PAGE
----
Profiles

Juliet Han

Juliet Han graduated from UC San Diego before moving to Washington D.C. for a music policy internship. She eventually switched to coffee and has now been working in the coffee industry for over a decade. Han has been a judge for regional barista competitions and represented Intelligentsia Coffee in the 2012 U.S. Cup Tasters Championship, where she placed third. Currently, Han is a roaster for Blue Bottle Coffee.

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Image taken from Juliet Han’s Twitter (@JulietintheBae)

What hooked you on coffee?
It hit me one day after years of being a Barista as a side job…I was never bored with it! It was a number of things…the sensory discipline it took to taste coffee (what we call cuppings) to the people in the industry. After 10 years, I’m still learning a lot and having fun.
The coolest example of science in your coffee?
I would say the process of roasting. The process of roasting has barely been studied academically unlike a lot of culinary subjects. So many things are going on when you roast coffee; it’s a volatile process with complicated aromas and many variables to consider.
The food you find most fascinating?
Mushrooms…the way they grow, their flavors, texture, everything about it.
What scientific concept–coffee related or otherwise–do you find most fascinating?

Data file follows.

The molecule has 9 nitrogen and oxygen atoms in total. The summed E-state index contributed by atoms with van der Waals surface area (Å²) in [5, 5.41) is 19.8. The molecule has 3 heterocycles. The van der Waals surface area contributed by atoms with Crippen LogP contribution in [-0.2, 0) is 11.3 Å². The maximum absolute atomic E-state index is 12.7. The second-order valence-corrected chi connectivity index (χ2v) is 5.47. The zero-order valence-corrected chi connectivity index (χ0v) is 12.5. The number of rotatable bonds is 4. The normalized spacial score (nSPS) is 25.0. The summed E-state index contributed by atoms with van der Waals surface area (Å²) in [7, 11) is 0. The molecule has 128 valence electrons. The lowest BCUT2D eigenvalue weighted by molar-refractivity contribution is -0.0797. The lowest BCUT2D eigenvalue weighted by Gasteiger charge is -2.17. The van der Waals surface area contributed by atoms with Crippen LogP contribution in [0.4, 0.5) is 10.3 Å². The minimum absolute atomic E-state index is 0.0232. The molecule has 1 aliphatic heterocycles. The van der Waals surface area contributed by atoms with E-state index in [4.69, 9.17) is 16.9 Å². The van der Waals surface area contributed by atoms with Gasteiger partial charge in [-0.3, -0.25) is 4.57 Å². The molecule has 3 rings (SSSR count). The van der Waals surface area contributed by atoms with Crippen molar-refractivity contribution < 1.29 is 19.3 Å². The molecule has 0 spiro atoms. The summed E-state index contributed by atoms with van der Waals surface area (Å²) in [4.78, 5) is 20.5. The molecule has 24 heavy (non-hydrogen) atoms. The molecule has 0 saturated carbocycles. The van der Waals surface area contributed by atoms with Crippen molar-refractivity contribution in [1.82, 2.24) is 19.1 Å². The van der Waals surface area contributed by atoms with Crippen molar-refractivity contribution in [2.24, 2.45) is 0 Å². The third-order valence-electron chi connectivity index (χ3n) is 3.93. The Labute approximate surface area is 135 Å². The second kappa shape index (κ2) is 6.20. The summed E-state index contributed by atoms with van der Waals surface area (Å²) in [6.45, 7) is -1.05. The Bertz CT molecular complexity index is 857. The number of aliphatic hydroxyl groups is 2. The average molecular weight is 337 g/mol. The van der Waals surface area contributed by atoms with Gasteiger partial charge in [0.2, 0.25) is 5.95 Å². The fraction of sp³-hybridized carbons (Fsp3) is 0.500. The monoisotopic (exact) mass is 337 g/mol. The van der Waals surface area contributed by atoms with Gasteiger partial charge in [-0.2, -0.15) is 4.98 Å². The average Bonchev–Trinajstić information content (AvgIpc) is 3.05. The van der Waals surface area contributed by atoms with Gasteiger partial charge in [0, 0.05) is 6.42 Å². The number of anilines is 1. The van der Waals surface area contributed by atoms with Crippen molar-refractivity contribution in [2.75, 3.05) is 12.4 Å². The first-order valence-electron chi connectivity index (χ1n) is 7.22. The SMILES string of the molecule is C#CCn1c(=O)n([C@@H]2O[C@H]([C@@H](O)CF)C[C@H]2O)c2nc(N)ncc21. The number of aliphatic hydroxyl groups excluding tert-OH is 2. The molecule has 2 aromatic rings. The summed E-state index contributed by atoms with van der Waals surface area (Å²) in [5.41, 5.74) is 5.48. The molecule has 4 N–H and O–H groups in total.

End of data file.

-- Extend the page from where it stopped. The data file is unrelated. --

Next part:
I’m studying chemistry right now, so the idea of matter. Everything around us is basically matter comprised of atoms and molecules. It’s that simple, and so complicated. On my first day of class, there was an article of “Chemistry of Roasting” on the bulletin board about the chemicals that are released in the process of roasting; I can’t wait to read it again after I finish this class to make some sense out of it.
Your best example of a food that is better because of science?
Dairy, especially milks and cheese, but that’s a whole new world I’m scared to explore.
How do you think science will impact your world of coffee in the next 5 years?
Science will impact coffee tremendously as it is slowly starting to already. Coffee is a global agriculture/commodity, a cultural phenomenon and a staple beverage in many countries’. More and more, I’m reading about universities developing “studies” for coffee that vary in topic. From coffee varietals to understanding water temperature, the value of science needed in the coffee community is at a higher demand.
One kitchen tool you could not live without?
My Brita water pitcher—LA water is not the tastiest.
Five things most likely to be found in your fridge?
Eggs, salsa, carrots, onions, baking soda
Your all-time favorite ingredient? Favorite cookbook?
I put Tapatio on most everything. I would put it in coffee if I thought it would make it taste better. Cookbooks, do online publications count? I’m a huge fan of SmittenKitchen.com and ThugKitchen.com.
Your standard breakfast?
Coffee, then followed by whatever I can find (day old pastries, yogurt, bananas) unless it’s a big coffee tasting day…then I will make sure to eat a lot of bland carbs so I don’t lose my mind an hour into tasting.
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One thought on “Juliet Han

  1. I’m really interested in more roasting info. I recently looked around the web for home roasting “machines”. Buying the beans – green, then doing my own to hopefully find just the perfect taste (for me), that I’m not find (yet) in off the shelf coffee. Hope to see more from you – about beans – roasting etc. Thank you

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